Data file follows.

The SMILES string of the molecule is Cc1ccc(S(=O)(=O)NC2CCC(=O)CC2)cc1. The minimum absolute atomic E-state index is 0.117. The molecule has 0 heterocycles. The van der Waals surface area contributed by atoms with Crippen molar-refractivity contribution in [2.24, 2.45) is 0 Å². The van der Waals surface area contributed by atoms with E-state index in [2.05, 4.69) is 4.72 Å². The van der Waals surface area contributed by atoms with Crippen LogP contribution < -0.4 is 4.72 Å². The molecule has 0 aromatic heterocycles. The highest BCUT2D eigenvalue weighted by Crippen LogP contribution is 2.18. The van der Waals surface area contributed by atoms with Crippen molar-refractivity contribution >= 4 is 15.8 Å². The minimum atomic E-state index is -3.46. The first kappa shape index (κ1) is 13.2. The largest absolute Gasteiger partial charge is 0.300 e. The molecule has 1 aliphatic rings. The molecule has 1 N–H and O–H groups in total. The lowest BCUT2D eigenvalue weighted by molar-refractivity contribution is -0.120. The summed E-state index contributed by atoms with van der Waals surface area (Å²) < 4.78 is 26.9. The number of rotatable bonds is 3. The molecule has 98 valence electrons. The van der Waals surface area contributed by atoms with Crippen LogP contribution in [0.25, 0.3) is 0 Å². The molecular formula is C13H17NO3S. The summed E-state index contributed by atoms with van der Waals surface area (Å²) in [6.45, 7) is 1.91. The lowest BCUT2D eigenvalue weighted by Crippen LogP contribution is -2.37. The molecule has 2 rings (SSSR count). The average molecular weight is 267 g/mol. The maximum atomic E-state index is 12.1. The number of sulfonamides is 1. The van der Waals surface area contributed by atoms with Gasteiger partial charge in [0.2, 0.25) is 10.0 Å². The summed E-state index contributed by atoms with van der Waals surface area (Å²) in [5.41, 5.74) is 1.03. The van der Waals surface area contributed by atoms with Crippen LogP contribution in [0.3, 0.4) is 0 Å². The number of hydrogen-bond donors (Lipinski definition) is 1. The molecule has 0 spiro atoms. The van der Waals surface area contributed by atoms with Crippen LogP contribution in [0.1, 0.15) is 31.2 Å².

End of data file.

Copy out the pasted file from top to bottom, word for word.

The SMILES string of the molecule is Cc1ccc(S(=O)(=O)NC2CCC(=O)CC2)cc1. The minimum absolute atomic E-state index is 0.117. The molecule has 0 heterocycles. The van der Waals surface area contributed by atoms with Crippen molar-refractivity contribution in [2.24, 2.45) is 0 Å². The van der Waals surface area contributed by atoms with E-state index in [2.05, 4.69) is 4.72 Å². The van der Waals surface area contributed by atoms with Crippen LogP contribution < -0.4 is 4.72 Å². The molecule has 0 aromatic heterocycles. The highest BCUT2D eigenvalue weighted by Crippen LogP contribution is 2.18. The van der Waals surface area contributed by atoms with Crippen molar-refractivity contribution >= 4 is 15.8 Å². The minimum atomic E-state index is -3.46. The first kappa shape index (κ1) is 13.2. The largest absolute Gasteiger partial charge is 0.300 e. The molecule has 1 aliphatic rings. The molecule has 1 N–H and O–H groups in total. The lowest BCUT2D eigenvalue weighted by molar-refractivity contribution is -0.120. The summed E-state index contributed by atoms with van der Waals surface area (Å²) < 4.78 is 26.9. The number of rotatable bonds is 3. The molecule has 98 valence electrons. The van der Waals surface area contributed by atoms with Crippen LogP contribution in [0.25, 0.3) is 0 Å². The molecular formula is C13H17NO3S. The summed E-state index contributed by atoms with van der Waals surface area (Å²) in [6.45, 7) is 1.91. The lowest BCUT2D eigenvalue weighted by Crippen LogP contribution is -2.37. The molecule has 2 rings (SSSR count). The average molecular weight is 267 g/mol. The maximum atomic E-state index is 12.1. The number of sulfonamides is 1. The van der Waals surface area contributed by atoms with Gasteiger partial charge in [0.2, 0.25) is 10.0 Å². The summed E-state index contributed by atoms with van der Waals surface area (Å²) in [5.41, 5.74) is 1.03. The van der Waals surface area contributed by atoms with Crippen LogP contribution in [0.3, 0.4) is 0 Å². The number of hydrogen-bond donors (Lipinski definition) is 1. The molecule has 0 spiro atoms. The van der Waals surface area contributed by atoms with Crippen LogP contribution in [0.1, 0.15) is 31.2 Å².